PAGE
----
Bill eliminating permanent alimony heads to Senate floor
Joe Gruters has his eye on kratom.

'Divorce is devastating. Let's make it less devastating by passing this bill.'

The controversial bill to end lifelong alimony advanced to the Senate floor Tuesday evening after about an hour of discussion in the Senate Rules Committee. 

This time around, after repeated unsuccessful attempts to pass similar alimony reform measures in recent years, Sarasota Republican Sen. Joe Gruters says his bill (SB 1796) is an improvement on past efforts. The measure would repeal court-ordered permanent alimony, leaving bridge-the-gap, rehabilitative, and durational alimony on for all divorces going forward.

“What we’re doing is we’re going in, and creating the process to make it so we can limit the litigation that exists,” Gruters said when presenting his bill. “This is all about — on the front end for new divorces — limiting the litigation, empowering both parents or both family members who are now going to be separating and trying to let them leave with as much dignity and respect as possible. Divorce is devastating. Let’s make it less devastating by passing this bill.”

The bill can be applied retroactively on modifiable agreements, a measure that drove opposition from public commenters and lawmakers. For alimony cases designated as non-modifiable in the marital settlement agreement, the court cannot apply the bill retroactively, Gruters said.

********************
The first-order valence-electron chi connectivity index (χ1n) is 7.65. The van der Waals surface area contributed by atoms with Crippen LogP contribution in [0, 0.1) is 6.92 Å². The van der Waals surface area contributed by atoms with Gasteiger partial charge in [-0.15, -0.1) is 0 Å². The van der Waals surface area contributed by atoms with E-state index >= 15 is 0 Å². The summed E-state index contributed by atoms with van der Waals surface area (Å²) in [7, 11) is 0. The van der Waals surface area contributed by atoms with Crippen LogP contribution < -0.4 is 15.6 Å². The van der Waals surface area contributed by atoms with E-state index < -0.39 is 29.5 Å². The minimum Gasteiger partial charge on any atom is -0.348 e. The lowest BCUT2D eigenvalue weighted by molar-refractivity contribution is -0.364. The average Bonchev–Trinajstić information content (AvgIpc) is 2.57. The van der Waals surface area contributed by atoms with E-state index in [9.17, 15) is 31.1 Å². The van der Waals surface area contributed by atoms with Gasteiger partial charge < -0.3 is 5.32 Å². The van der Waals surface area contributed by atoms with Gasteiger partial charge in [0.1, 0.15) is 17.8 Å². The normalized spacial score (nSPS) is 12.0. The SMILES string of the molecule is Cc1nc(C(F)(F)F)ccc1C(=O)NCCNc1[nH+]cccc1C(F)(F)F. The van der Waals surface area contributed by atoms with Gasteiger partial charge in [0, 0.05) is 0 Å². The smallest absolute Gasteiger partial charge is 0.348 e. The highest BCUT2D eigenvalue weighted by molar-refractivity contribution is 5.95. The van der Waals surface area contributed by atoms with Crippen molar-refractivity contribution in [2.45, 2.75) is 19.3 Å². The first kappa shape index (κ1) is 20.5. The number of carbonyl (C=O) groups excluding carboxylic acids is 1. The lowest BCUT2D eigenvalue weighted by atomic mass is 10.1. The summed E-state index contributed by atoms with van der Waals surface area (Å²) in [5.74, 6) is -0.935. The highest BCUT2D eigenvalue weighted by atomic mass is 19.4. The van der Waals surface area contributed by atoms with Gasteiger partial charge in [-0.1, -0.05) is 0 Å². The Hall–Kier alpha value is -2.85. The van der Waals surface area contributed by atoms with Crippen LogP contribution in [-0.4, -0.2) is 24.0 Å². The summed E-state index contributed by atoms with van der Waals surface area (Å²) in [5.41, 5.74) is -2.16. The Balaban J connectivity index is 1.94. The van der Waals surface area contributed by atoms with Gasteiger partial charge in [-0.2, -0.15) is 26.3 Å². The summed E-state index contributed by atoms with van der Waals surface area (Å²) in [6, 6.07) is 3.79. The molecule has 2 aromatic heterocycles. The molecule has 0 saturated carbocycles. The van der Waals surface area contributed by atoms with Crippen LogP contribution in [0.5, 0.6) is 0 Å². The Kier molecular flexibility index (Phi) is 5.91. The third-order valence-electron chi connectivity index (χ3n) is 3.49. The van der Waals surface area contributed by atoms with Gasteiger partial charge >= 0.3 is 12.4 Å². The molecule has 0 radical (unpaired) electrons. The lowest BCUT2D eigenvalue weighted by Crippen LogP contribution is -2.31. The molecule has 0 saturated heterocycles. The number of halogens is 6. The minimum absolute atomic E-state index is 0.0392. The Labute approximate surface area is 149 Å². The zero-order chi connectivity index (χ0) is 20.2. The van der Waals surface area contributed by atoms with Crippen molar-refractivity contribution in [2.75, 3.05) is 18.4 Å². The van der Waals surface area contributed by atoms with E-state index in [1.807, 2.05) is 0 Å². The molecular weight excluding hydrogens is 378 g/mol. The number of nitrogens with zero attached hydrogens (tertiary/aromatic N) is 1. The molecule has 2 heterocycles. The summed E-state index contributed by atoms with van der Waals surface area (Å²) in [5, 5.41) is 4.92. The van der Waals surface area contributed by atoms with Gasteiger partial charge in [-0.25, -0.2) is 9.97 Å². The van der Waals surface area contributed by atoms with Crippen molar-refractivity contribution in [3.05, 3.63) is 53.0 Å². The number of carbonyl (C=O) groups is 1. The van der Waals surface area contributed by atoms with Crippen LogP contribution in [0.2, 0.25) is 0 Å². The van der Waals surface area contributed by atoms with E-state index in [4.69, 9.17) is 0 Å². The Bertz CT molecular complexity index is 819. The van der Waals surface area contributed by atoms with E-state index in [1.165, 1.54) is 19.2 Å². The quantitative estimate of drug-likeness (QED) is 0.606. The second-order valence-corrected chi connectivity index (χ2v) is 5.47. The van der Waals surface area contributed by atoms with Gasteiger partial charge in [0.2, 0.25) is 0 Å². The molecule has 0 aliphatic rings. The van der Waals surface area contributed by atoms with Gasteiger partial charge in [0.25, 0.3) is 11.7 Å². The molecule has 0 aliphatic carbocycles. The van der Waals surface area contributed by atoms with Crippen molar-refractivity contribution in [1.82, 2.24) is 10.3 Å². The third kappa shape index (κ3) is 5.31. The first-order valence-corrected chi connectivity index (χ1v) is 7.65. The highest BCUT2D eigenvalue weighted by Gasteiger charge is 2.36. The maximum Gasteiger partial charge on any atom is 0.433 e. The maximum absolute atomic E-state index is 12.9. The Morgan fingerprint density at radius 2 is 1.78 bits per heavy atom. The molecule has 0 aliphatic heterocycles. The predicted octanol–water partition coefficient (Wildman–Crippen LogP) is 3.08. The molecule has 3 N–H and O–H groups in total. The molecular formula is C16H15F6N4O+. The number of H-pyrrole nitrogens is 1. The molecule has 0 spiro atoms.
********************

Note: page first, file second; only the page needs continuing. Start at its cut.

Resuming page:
Opponents argue cutting permanent alimony would leave individuals caring for children in compromising positions. Additionally, they say the legislation only seeks to benefit the primary breadwinner, putting the other individual at an unfair disadvantage.

“It still is retroactive,” said Barbara DeVane for the Florida National Organization for Women. “I plead with you on behalf of older women who have given up their careers to raise the children while their husband was advancing in his career. They get no social security for raising children and taking care of the home, and now all of a sudden, they’re very scared about what’s going to happen when their ex-husbands rush back to court to take away the little bit that they have.”

As in years past, the bill drew opposition from several current alimony recipients who feared the changes could alter their modifiable alimony. Opponents also criticized the bill’s equal timesharing presumption for custody battles. 

The legislation would also remove the court’s ability to consider adultery of either spouse in determining the amount of an alimony award.

An amendment tacked on by Gruters and approved by the Senate Judiciary Committee Monday evening would provide parameters to the court to make determinations regarding the amount and duration of alimony.

The amendment would also allow alimony payers to ramp down payments if seeking to retire, while protecting those deemed vulnerable recipients.

The amendment would require the obligor to file a notice of retirement and intent to terminate alimony with the court and recipient. If the payor continues working and earns income despite reaching retirement age, alimony payments would continue until he or she actually retires and reduces active income by 50% of pre-retirement levels, according to the amendment.

Gruters contends that the amendment “allows permanent alimony payers to retire when reaching retirement age.”